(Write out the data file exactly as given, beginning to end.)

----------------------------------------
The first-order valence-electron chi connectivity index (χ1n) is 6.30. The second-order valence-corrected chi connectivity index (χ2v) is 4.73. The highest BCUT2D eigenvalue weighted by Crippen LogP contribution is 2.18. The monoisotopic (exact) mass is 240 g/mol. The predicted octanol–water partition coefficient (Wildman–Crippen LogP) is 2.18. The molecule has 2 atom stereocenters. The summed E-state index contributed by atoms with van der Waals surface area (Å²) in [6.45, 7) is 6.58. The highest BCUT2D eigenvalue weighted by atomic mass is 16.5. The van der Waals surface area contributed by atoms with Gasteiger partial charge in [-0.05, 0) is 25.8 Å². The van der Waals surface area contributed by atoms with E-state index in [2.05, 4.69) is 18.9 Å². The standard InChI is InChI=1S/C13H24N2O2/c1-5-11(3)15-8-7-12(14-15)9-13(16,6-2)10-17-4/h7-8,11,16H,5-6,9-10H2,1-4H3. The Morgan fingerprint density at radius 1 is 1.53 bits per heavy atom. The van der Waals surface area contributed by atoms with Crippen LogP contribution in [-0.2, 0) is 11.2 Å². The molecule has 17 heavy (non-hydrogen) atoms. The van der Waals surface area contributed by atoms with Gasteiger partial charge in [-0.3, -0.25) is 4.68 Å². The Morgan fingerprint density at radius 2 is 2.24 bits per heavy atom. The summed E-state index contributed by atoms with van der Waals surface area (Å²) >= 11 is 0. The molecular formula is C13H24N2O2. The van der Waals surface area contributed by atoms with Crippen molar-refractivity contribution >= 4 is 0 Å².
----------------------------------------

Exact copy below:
The first-order valence-electron chi connectivity index (χ1n) is 6.30. The second-order valence-corrected chi connectivity index (χ2v) is 4.73. The highest BCUT2D eigenvalue weighted by Crippen LogP contribution is 2.18. The monoisotopic (exact) mass is 240 g/mol. The predicted octanol–water partition coefficient (Wildman–Crippen LogP) is 2.18. The molecule has 2 atom stereocenters. The summed E-state index contributed by atoms with van der Waals surface area (Å²) in [6.45, 7) is 6.58. The highest BCUT2D eigenvalue weighted by atomic mass is 16.5. The van der Waals surface area contributed by atoms with Gasteiger partial charge in [-0.05, 0) is 25.8 Å². The van der Waals surface area contributed by atoms with E-state index in [2.05, 4.69) is 18.9 Å². The standard InChI is InChI=1S/C13H24N2O2/c1-5-11(3)15-8-7-12(14-15)9-13(16,6-2)10-17-4/h7-8,11,16H,5-6,9-10H2,1-4H3. The Morgan fingerprint density at radius 1 is 1.53 bits per heavy atom. The van der Waals surface area contributed by atoms with Crippen LogP contribution in [-0.2, 0) is 11.2 Å². The molecule has 17 heavy (non-hydrogen) atoms. The van der Waals surface area contributed by atoms with Gasteiger partial charge in [-0.3, -0.25) is 4.68 Å². The Morgan fingerprint density at radius 2 is 2.24 bits per heavy atom. The summed E-state index contributed by atoms with van der Waals surface area (Å²) >= 11 is 0. The molecular formula is C13H24N2O2. The van der Waals surface area contributed by atoms with Crippen molar-refractivity contribution >= 4 is 0 Å².